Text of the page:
reviewed by Steve Sailer
UPI, October 10, 2002
Adam Sandler is one very lucky man. And not just because he draws salaries of up to $25 million for playing the same character over and over again: a slightly defective man-child whom audiences find sweet and lovable despite his intermittently vicious temper. (Remember Sandler's fistfight with white-haired game show host Bob Barker in "Happy Gilmore?")
Still, it's not likely that people will be watching any of these comedies 50 years from now. And that matters to movie stars. If their films go permanently out of style, a few have what it takes to find useful work, such as baseball team owner (Gene Autry) or President (Ronald Reagan). Many, however, fear winding up as forgotten as Gloria Swanson in "Sunset Boulevard."
If you are, say, 77-year-old Donald O'Connor, while you're no doubt grateful that your Francis the Talking Mule movies paid a lot of bills, it must be more satisfying knowing that after half a century you still make 'em laugh in "Singin' in the Rain."
Sandler's latest piece of luck is that Paul Thomas Anderson, the 32-year-old Bard of Studio City, conceived his rather wonderful new movie "Punch-Drunk Love" specifically to allow Sandler to play Sandler.
(Don't be embarrassed if you can't tell your brilliant 32-year-old auteurs named Anderson apart without a scorecard. The co-writer and director of last year's clever "Royal Tenenbaums" was Wes Anderson, not this film's Paul Thomas Anderson.)
"Punch-Drunk Love" is a romantic comedy of sorts. Many will hate it, but more than a few will love it. I found it the most artistically ambitious and successful movie since last spring's "Unfaithful." In emotional depth and visual-musical magic, "Punch-Drunk Love" is to Sandler's own crude comedies as Chaplin's "City Lights" was to the Little Tramp's first slapstick shorts.
It opens in NYC and LA on Friday, and nationally on Oct. 18.
"Boogie Nights," Anderson's epic-length 1997 exploration of the San Fernando Valley's porno industry mostly revealed that the people in that racket are such morons that their resident visionary genius could be credibly played by Burt Reynolds. Yet, Anderson's precocious mastery of filmcraft was so compelling it made the tawdriness worth watching.
Unlike in "Boogie Nights" and his sprawling "Magnolia," here Anderson concentrates just on his main character, a struggling businessman -- he wholesales novelty toilet plungers -- who isn't quite right in the head.
Rather than trying to cover up the mental illness that's implicit in most of Sandler's previous roles, Anderson emphasizes it. He gives Sandler a textbook worth of troubles: Asperger's Syndrome, severe shyness, manic depression with violent outbursts, and possible hallucinations.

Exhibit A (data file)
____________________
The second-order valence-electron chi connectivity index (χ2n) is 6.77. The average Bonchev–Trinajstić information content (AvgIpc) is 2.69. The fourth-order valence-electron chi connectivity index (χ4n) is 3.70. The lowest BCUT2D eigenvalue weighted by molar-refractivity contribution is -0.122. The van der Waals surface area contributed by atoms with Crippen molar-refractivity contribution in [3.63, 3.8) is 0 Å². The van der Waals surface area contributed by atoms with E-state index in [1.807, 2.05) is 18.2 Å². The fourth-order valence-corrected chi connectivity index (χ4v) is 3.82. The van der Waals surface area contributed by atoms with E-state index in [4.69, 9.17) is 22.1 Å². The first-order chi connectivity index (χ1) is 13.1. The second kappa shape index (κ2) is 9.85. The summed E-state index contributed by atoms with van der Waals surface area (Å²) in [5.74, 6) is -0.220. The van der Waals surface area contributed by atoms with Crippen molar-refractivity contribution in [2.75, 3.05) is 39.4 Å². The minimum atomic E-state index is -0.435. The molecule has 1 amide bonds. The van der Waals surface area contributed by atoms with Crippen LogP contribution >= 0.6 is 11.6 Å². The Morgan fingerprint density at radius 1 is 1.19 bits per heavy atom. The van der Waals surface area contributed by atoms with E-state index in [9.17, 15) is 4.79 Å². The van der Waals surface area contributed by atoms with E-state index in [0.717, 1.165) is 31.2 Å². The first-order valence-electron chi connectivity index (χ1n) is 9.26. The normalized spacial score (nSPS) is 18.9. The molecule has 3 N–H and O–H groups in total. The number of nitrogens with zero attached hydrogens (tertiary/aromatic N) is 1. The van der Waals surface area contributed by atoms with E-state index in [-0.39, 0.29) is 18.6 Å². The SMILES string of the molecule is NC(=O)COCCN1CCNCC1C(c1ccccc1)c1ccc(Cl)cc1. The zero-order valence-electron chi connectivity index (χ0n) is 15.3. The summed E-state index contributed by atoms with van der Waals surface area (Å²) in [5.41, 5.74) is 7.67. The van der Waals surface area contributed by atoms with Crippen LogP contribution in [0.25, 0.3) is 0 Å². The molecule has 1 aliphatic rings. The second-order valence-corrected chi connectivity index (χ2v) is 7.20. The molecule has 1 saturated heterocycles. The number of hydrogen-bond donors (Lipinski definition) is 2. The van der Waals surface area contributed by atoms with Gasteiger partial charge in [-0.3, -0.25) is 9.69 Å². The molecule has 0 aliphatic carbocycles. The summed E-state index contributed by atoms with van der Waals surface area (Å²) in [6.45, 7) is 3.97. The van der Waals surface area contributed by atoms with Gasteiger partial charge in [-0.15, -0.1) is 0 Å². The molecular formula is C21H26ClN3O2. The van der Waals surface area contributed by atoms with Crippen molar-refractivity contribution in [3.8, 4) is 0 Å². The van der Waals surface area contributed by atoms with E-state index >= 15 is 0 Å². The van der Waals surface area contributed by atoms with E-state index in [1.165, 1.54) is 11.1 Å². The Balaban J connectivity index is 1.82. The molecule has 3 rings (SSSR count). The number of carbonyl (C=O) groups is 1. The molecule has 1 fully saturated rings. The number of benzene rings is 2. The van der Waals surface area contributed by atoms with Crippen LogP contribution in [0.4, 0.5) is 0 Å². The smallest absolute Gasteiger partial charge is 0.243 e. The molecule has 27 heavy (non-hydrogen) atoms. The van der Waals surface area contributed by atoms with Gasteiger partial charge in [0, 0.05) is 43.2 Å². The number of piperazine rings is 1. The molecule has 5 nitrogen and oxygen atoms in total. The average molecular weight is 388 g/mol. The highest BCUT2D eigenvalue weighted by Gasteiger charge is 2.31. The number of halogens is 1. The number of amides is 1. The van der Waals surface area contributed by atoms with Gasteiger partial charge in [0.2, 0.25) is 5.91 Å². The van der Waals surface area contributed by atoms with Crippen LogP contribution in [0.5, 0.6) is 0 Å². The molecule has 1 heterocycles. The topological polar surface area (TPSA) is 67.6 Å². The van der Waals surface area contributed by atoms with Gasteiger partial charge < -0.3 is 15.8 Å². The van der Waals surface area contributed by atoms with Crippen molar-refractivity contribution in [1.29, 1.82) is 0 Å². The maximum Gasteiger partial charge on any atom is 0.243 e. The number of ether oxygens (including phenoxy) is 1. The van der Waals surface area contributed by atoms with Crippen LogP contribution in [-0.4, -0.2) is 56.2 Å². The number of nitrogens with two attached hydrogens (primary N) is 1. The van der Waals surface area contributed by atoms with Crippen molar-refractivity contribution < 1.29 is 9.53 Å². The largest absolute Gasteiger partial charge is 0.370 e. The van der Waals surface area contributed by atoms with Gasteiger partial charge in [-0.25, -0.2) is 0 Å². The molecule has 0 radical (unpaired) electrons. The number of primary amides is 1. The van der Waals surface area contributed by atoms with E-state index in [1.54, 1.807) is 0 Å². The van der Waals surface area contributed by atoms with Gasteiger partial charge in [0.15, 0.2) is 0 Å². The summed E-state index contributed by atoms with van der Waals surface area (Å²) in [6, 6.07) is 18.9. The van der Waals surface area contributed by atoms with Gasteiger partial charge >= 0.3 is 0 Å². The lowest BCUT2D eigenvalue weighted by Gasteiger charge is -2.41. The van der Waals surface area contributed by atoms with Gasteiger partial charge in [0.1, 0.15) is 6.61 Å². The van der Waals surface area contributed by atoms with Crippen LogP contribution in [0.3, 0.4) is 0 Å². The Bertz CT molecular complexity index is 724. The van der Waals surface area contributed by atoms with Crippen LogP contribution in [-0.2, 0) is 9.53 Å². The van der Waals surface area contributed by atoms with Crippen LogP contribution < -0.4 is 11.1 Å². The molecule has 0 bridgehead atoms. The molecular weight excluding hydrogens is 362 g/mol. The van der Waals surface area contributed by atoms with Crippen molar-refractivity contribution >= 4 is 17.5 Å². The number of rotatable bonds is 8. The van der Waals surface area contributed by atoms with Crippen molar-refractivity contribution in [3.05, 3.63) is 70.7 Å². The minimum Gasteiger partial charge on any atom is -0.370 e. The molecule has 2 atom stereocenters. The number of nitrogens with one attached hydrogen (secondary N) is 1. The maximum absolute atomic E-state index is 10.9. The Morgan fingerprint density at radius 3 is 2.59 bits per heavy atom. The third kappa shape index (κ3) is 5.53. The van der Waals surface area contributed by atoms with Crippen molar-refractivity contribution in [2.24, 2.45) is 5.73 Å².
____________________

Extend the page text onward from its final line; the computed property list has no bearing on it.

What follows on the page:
Anderson conveys the isolation and confusion of his hero by filming him in extremely shallow focus, with the rest of the world left a blur. It can be noisy inside the protagonist's head, too. The sound editing is among the most brutal ever: a coworker's chair suddenly collapses with a ferocious crack. (Random accidents erupt all over the fringes of the film.)
All this sounds horrible to watch, but Anderson's gorgeous colors and framing shed an uncanny grace on the goodhearted hero. Sandler makes him endearing, even enthralling in his struggle for the happiness he deserves. The star's uncanny likeability had me rooting for him all the way, even though in real life I'd shun him as potentially mad, bad, and dangerous to know.
I thought "Punch-Drunk Love" was quite funny, too, although that won't be a universal opinion.
With such a rich central character, Anderson can afford supporting roles that are as stylized as minor figures from the Grimm Bros.
Like a fairytale hero, Sandler has seven sisters. Whether they relentlessly nag him -- "Why did you throw that hammer through the plate-glass window after we called you 'Gayboy?'" -- because he's weird or he is weird because they nag him is left unanswered.
Sandler is pursued by four implacable brothers under the command of an ogre, the sleazy and volcanic Philip Seymour Hoffman, whom Sandler must ultimately face.
Emily Watson plays a lovely woman (and only child) who decides to fall in love with Sandler when she sees a picture of him with his seven sisters.
(Oddly enough, Hoffman and Watson play nearly the same roles as in last week's "Red Dragon." Only here, the nut Watson falls for is a man of tortured integrity, not a serial killer sicko.)
In her classically feminine 1940s-style gored skirts, Watson is just as much a symbol of redemptive love and living happily ever after as Prince Charming is in a little girl's fairy tale. If she were a fully real person, we'd worry about her safety at the hands of her unstable new boyfriend. But, because she's more a vision than a character, she can't be hurt, so we can fully rejoice in Sandler's salvation.
Rated R for strong language including a scene of sexual dialogue.
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